Apple emits iPhone cop-block update – plus iOS, macOS, Safari patches

Grab those updates, including iOS 11.4.1 which may close off USB to prying Feds

Apple has released the latest version of its mobile operating system complete with its Fed-blocking option.

The iOS 11.4.1 upgrade is small by Apple standards – coming in at around 200MB – but it represents a big headache for the FBI and other organizations that want to gain access to someone else's phone because it kills off the most common route to bypassing the device's security.

The update includes a new feature called "USB Restricted Mode" that will disable a data connection from the iPhone's charging/data port at the bottom of the device after one hour of being locked by default. Originally, Apple planned to have the restricted mode kick in after a week but last month changed its mind to reduce the time limit to an hour.

The accompanying explanation gives no indication of its real purpose: "Unlock iPhone to allow USB accessories to connect when it has been more than hour since your iPhone was locked," it says underneath a sliding bar.

The new feature will not prevent the phone from being charged, but if you want to unlock or transfer any data to or from the device, you will need to enter the phone's passcode on the touchscreen.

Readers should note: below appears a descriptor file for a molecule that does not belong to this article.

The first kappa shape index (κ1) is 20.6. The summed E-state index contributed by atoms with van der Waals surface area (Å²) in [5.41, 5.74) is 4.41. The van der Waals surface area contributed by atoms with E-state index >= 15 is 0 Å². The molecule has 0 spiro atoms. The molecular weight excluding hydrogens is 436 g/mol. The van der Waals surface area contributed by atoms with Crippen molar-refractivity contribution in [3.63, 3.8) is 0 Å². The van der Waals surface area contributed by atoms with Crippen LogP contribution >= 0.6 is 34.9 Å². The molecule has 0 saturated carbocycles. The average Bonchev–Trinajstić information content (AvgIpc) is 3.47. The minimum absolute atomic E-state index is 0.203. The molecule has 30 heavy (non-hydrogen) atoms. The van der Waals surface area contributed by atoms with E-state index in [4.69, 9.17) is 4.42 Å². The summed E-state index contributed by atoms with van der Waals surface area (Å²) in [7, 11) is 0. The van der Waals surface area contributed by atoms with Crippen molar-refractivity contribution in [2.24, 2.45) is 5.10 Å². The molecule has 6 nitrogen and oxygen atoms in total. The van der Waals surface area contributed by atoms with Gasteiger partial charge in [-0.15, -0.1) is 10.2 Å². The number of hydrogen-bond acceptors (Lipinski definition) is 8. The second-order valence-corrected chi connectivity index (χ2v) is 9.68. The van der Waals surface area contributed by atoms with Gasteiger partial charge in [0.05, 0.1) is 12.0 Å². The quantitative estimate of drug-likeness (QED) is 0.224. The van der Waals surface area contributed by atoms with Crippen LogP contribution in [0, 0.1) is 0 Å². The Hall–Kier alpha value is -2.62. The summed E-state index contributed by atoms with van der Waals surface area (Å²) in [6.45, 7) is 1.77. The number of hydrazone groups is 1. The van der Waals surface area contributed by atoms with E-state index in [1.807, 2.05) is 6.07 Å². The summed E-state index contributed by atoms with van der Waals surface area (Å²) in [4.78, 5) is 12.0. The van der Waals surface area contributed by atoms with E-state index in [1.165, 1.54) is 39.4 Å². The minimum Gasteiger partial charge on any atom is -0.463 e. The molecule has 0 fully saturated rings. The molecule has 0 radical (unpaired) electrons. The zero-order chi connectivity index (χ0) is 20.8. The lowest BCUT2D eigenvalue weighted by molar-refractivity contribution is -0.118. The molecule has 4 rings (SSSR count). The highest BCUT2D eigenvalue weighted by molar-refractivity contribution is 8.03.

Essentially, after one hour of non-use, an iOS 11.4.1 handheld will not talk to any device plugged into its charging port – other than to receive power to charge its battery – until a valid passcode is entered via the screen.

Access denied

That data port is the main way the Feds and cops break into locked phones right now, with companies like Cellebrite and Grayshift selling boxes that will bypass the phone's security and provide access to its innards. With the data port shut off after an hour, connected boxes to force unlock the phone will not work – at least in theory.

The FBI apparently paid someone over a million dollars to break a legal impasse between itself and Apple over the phone of San Bernardino shooter (it found nothing of value on the phone). It's speculated Cellebrite was involved somehow.

Apple's Lightening cable

Apple will throw forensics cops off the iPhone Lightning port every hour


However, it was Grayshift's decision to mass produce a small box called Graykey and stick it on the market for $15,000 that forced Apple to shut down the entry point.

The restricted mode was put into a beta version of the latest update and has made it through to the final release, making it virtually impossible for law enforcement (or others) to gain access to someone's phone before the USB port is shut down.

If however someone does get to a phone within that hour period, they can shove in a USB accessory and prevent the smartphone from going into restricted mode until they have a chance to attach a cracking box later on. It may be that cops are issued with cheap accessories to make this possible.

No doubt it's only a matter of time before security companies either find a way to reactivate the port or devise a different system to access an iPhone – it is, after all, still software. But for now at least, iPhones, with this update, are locked down.